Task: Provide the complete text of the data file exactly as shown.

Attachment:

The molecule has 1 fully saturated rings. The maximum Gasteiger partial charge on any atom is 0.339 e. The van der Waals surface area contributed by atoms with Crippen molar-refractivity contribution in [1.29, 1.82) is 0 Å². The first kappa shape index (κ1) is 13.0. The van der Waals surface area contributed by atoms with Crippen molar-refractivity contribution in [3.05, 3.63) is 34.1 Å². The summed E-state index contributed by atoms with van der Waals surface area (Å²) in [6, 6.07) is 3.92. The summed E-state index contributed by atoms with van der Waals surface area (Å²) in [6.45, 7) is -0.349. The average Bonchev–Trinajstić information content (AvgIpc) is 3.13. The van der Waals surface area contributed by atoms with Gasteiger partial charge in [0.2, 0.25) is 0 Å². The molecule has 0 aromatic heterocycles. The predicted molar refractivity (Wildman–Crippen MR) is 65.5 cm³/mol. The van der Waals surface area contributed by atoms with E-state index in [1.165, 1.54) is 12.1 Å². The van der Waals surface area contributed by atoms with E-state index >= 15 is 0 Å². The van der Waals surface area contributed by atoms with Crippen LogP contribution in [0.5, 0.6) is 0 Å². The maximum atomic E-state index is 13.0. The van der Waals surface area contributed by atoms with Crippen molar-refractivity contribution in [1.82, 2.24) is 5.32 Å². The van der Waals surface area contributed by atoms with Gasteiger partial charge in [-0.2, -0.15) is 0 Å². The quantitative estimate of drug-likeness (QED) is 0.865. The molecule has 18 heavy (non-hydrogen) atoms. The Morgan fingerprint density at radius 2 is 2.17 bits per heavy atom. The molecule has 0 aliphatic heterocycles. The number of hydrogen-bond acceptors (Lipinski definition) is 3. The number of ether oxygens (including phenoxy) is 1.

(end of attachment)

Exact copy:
The molecule has 1 fully saturated rings. The maximum Gasteiger partial charge on any atom is 0.339 e. The van der Waals surface area contributed by atoms with Crippen molar-refractivity contribution in [1.29, 1.82) is 0 Å². The first kappa shape index (κ1) is 13.0. The van der Waals surface area contributed by atoms with Crippen molar-refractivity contribution in [3.05, 3.63) is 34.1 Å². The summed E-state index contributed by atoms with van der Waals surface area (Å²) in [6, 6.07) is 3.92. The summed E-state index contributed by atoms with van der Waals surface area (Å²) in [6.45, 7) is -0.349. The average Bonchev–Trinajstić information content (AvgIpc) is 3.13. The van der Waals surface area contributed by atoms with Gasteiger partial charge in [0.2, 0.25) is 0 Å². The molecule has 0 aromatic heterocycles. The predicted molar refractivity (Wildman–Crippen MR) is 65.5 cm³/mol. The van der Waals surface area contributed by atoms with E-state index in [1.165, 1.54) is 12.1 Å². The van der Waals surface area contributed by atoms with E-state index >= 15 is 0 Å². The van der Waals surface area contributed by atoms with Crippen LogP contribution in [0.5, 0.6) is 0 Å². The maximum atomic E-state index is 13.0. The van der Waals surface area contributed by atoms with Crippen molar-refractivity contribution in [1.82, 2.24) is 5.32 Å². The van der Waals surface area contributed by atoms with Gasteiger partial charge in [-0.2, -0.15) is 0 Å². The quantitative estimate of drug-likeness (QED) is 0.865. The molecule has 18 heavy (non-hydrogen) atoms. The Morgan fingerprint density at radius 2 is 2.17 bits per heavy atom. The molecule has 0 aliphatic heterocycles. The number of hydrogen-bond acceptors (Lipinski definition) is 3. The number of ether oxygens (including phenoxy) is 1.